PoldaPop’s Midwest Evening Wear – Ultimate Sewing Challenge!
I decided to make something that would be warm enough for fall/winter evening wear in the Midwest since I am no longer 18 and willing to walk around in something flimsy! The fabric for these pieces is thick and cozy, and everything is lined for a bit of extra warmth. I have an aversion to outfits being too “matchy” so I took the blue, brown, yellow, and green from the skirt and played with it a bit with the accessories. I think I ended up in the right space between matching and clashing!
I designed the skirt with guidance from Cal Patch’s book, Design-it-Yourself Clothes. The skirt is a yoked pencil skirt with piping between the yoke and the skirt. I got the idea for the piping from a beautiful dress I saw in the Etsy shop digforvictory. I learned how to do the vented slit in a technique tutorial from member sunnilj9 on Burdastyle. I purchased the thick stretch corduroy fabric on Etsy from seller DelishFabrics.
I used an Amy Butler pattern for the top. She recommends quilting cotton and I used a dark brown velveteen (from fabric.com), so I had to get a bit creative in places to account for the extra weight. I used scraps from the skirt to make the buttons. I used the quick lining technique I found in Threads Issue #60.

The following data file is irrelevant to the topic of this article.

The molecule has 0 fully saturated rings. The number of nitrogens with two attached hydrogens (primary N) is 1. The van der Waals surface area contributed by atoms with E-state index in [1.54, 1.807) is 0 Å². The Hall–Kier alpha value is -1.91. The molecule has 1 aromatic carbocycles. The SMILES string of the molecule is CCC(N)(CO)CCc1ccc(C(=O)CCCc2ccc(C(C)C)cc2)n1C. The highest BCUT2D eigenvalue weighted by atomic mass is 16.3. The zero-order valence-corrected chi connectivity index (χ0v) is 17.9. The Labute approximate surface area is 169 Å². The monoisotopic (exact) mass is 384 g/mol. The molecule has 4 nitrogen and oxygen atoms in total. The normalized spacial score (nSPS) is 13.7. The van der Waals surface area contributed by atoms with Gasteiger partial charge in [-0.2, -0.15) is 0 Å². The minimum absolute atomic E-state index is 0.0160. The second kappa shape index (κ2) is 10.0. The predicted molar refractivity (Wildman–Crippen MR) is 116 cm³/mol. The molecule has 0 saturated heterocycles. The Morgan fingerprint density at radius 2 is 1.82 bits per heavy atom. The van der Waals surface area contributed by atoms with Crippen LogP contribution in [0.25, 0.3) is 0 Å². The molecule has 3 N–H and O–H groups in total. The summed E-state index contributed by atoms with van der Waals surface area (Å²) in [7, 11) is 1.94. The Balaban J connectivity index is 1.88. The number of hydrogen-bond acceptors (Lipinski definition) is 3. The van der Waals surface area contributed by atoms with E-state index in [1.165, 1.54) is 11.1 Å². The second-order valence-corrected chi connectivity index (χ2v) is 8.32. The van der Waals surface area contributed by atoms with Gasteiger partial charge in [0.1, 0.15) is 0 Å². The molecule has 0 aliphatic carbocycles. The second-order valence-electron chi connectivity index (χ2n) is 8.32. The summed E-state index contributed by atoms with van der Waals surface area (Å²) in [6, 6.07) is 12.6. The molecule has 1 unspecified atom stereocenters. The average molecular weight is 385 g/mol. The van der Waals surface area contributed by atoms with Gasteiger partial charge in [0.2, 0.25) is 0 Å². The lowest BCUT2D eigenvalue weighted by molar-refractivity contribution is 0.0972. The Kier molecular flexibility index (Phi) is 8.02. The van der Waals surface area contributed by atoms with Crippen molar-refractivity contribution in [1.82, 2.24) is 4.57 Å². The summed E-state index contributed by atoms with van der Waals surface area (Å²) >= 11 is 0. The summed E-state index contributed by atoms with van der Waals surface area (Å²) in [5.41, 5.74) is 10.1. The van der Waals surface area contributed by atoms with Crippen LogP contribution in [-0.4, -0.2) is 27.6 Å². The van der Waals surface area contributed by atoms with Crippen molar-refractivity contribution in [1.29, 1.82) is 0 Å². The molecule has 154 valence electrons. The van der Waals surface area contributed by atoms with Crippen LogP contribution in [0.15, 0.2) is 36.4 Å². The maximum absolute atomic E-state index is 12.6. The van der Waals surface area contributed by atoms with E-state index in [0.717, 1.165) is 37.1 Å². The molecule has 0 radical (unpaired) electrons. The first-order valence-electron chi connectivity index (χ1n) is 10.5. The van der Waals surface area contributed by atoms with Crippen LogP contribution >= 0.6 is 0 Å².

I saw a zipper flower pin somewhere and decided to try my own with a metal zipper I found in a local thrift store for 25cents. I backed the pin with a scrap of felt between two scraps of brown ultrasuede, also purchased from the same great thrift store. I put one last fabric button from the skirt scraps in the middle of the pin.
The foldover clutch is an Ali Foster design. The fabric is from my thrift store (love this place! The Economy Shop of Oak Park, IL). The fabric is dark teal cotton with a contrasting strip of mustard yellow corduroy. I added a zipper to the top as I am always spilling things from my handbag.
I had a lot of fun putting all of this together! I’ve been sewing for about 18 months after I inherited my husband’s grandmother’s sewing machine (a Pfaff circa 1970). As many of you have experienced, sewing has quickly become an obsession! Thank you, Threads, for putting on this challenge. I’d love to get a new sewing machine!
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